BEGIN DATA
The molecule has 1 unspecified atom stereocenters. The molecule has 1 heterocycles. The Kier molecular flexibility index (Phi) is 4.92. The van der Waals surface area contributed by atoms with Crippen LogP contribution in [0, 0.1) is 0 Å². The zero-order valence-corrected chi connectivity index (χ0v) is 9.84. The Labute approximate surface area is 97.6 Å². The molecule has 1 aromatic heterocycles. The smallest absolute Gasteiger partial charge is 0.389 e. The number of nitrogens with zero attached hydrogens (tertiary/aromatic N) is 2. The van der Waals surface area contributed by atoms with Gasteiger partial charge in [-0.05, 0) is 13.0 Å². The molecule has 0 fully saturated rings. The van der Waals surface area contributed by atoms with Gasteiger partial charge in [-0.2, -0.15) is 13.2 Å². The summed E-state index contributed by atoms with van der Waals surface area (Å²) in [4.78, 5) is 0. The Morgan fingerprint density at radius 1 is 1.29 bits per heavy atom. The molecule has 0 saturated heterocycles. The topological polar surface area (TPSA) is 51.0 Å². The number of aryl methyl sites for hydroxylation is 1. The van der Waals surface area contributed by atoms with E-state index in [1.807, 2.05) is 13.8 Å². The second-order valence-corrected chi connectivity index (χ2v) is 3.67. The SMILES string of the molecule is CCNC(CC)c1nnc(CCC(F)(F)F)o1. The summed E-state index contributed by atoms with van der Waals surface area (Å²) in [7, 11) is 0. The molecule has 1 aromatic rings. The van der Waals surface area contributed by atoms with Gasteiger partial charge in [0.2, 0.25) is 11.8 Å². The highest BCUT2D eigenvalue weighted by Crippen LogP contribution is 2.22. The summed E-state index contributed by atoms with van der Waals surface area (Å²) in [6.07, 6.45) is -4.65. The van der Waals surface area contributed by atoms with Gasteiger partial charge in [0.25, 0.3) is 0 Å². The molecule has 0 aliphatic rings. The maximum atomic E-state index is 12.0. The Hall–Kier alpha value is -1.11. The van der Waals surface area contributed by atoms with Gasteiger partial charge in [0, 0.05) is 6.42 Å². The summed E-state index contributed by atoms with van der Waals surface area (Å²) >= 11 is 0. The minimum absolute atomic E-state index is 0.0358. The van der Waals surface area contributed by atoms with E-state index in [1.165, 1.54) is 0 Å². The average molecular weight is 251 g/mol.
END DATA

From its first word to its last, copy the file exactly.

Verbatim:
The molecule has 1 unspecified atom stereocenters. The molecule has 1 heterocycles. The Kier molecular flexibility index (Phi) is 4.92. The van der Waals surface area contributed by atoms with Crippen LogP contribution in [0, 0.1) is 0 Å². The zero-order valence-corrected chi connectivity index (χ0v) is 9.84. The Labute approximate surface area is 97.6 Å². The molecule has 1 aromatic heterocycles. The smallest absolute Gasteiger partial charge is 0.389 e. The number of nitrogens with zero attached hydrogens (tertiary/aromatic N) is 2. The van der Waals surface area contributed by atoms with Gasteiger partial charge in [-0.05, 0) is 13.0 Å². The molecule has 0 fully saturated rings. The van der Waals surface area contributed by atoms with Gasteiger partial charge in [-0.2, -0.15) is 13.2 Å². The summed E-state index contributed by atoms with van der Waals surface area (Å²) in [4.78, 5) is 0. The Morgan fingerprint density at radius 1 is 1.29 bits per heavy atom. The molecule has 0 saturated heterocycles. The topological polar surface area (TPSA) is 51.0 Å². The number of aryl methyl sites for hydroxylation is 1. The van der Waals surface area contributed by atoms with E-state index in [1.807, 2.05) is 13.8 Å². The second-order valence-corrected chi connectivity index (χ2v) is 3.67. The SMILES string of the molecule is CCNC(CC)c1nnc(CCC(F)(F)F)o1. The summed E-state index contributed by atoms with van der Waals surface area (Å²) in [7, 11) is 0. The molecule has 1 aromatic rings. The van der Waals surface area contributed by atoms with Gasteiger partial charge in [0.2, 0.25) is 11.8 Å². The highest BCUT2D eigenvalue weighted by Crippen LogP contribution is 2.22. The summed E-state index contributed by atoms with van der Waals surface area (Å²) in [6.07, 6.45) is -4.65. The van der Waals surface area contributed by atoms with Gasteiger partial charge in [0.25, 0.3) is 0 Å². The molecule has 0 aliphatic rings. The maximum atomic E-state index is 12.0. The Hall–Kier alpha value is -1.11. The van der Waals surface area contributed by atoms with Gasteiger partial charge in [0, 0.05) is 6.42 Å². The summed E-state index contributed by atoms with van der Waals surface area (Å²) >= 11 is 0. The minimum absolute atomic E-state index is 0.0358. The van der Waals surface area contributed by atoms with E-state index in [1.165, 1.54) is 0 Å². The average molecular weight is 251 g/mol.